The Story of Mary’s Wedding: Two years after the end of World War I, on the night before her wedding, Mary Chalmers reminisces about her first love, Charlie Edwards.
She recalls their first meeting as they take shelter from a prairie thunderstorm and Charlie gives her a ride home on his horse. Their shy love grows, even as Mary’s English mother disapproves of the “dirty farm boy” as a match for her daughter.
When war is declared, Charlie joins C Squadron of Lord Strathcona’s Horse Regiment and sails for England. In his letters, he tells Mary of meeting the King of England, of volunteering to go over to France after the Second Battle of Ypres, in which the Germans first used chlorine gas as a weapon. He tells of his sympathetic Sergeant, Gordon Muriel Flowerdew (Flowers) and recounts his life as a soldier - the trenches, the lice, the mud, the thunder of artillery, and the final terrible battle of Moreuil Wood in which Flowerdew, now a Lieutenant, leads his squadron against the German machine guns.
The fictional lives of the young lovers in the opera are intertwined with historical events and with the real-life character of Lieutenant Gordon Flowerdew, an Englishman who had emigrated to Canada and settled in Walhachin, BC. Flowerdew returned to Europe to serve in the Great War with Lord Strathcona’s Horse. In the 1918 battle of Moreuil Wood, Flowerdew carried out one of the last great cavalry assaults in history, leading a squadron of Lord Strathcona’s Horse, armed with sabres, against German rifles and machine guns. The Canadians helped to stop the German offensive, but at enormous cost. Flowerdew himself died from his wounds and was posthumously awarded the Victoria Cross.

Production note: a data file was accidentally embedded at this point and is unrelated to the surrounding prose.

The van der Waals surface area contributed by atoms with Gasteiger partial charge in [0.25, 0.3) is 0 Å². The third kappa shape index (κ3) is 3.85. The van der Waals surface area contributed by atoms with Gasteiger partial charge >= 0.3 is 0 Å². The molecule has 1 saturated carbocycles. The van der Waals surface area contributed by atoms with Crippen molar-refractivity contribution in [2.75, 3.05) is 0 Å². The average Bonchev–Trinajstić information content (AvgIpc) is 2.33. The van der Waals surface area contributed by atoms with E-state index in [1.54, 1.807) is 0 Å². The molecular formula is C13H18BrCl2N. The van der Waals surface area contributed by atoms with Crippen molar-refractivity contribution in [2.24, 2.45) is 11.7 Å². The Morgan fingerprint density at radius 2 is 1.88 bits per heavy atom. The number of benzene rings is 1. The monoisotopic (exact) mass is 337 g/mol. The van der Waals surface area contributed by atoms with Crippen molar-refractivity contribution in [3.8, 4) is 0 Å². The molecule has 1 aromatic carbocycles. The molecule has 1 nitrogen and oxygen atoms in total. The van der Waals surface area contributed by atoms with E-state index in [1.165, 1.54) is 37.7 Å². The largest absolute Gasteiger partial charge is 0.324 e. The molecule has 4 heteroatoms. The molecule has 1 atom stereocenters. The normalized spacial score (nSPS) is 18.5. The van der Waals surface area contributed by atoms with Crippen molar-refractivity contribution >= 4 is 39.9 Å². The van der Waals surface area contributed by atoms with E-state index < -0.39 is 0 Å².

Here is the citation for Flowerdew’s Victoria Cross:
“For most conspicuous bravery and dash when in command of a squadron detailed for special service of a very important nature. On reaching the first objective, Lieutenant Flowerdew saw two lines of the enemy, each about sixty strong, with machine guns in the centre and flanks, one line being about two hundred yards behind the other. Realising the critical nature of the operation and how much depended upon it, Lieutenant Flowerdew ordered a troop under Lieutenant Harvey, V.C., to dismount and carry out a special movement while he led the remaining three troops to the charge. The squadron (less one troop) passed over both lines, killing many of the enemy with the sword; and wheeling about galloped at them again. Although the squadron had then lost about 70 per cent of its numbers, killed and wounded, from rifle and machine-gun fire directed on it from the front and both flanks, the enemy broke and retired. The survivors of the squadron then established themselves in a position where they were joined, after much hand-to-hand fighting, by Lieutenant Harvey’s party. Lieutenant Flowerdew was dangerously wounded through both thighs during the operation, but continued to cheer on his men. There can be no doubt that this officer’s great valour was the prime factor in the capture of the position.”
(London Gazette, no.30648, 24 April 1918)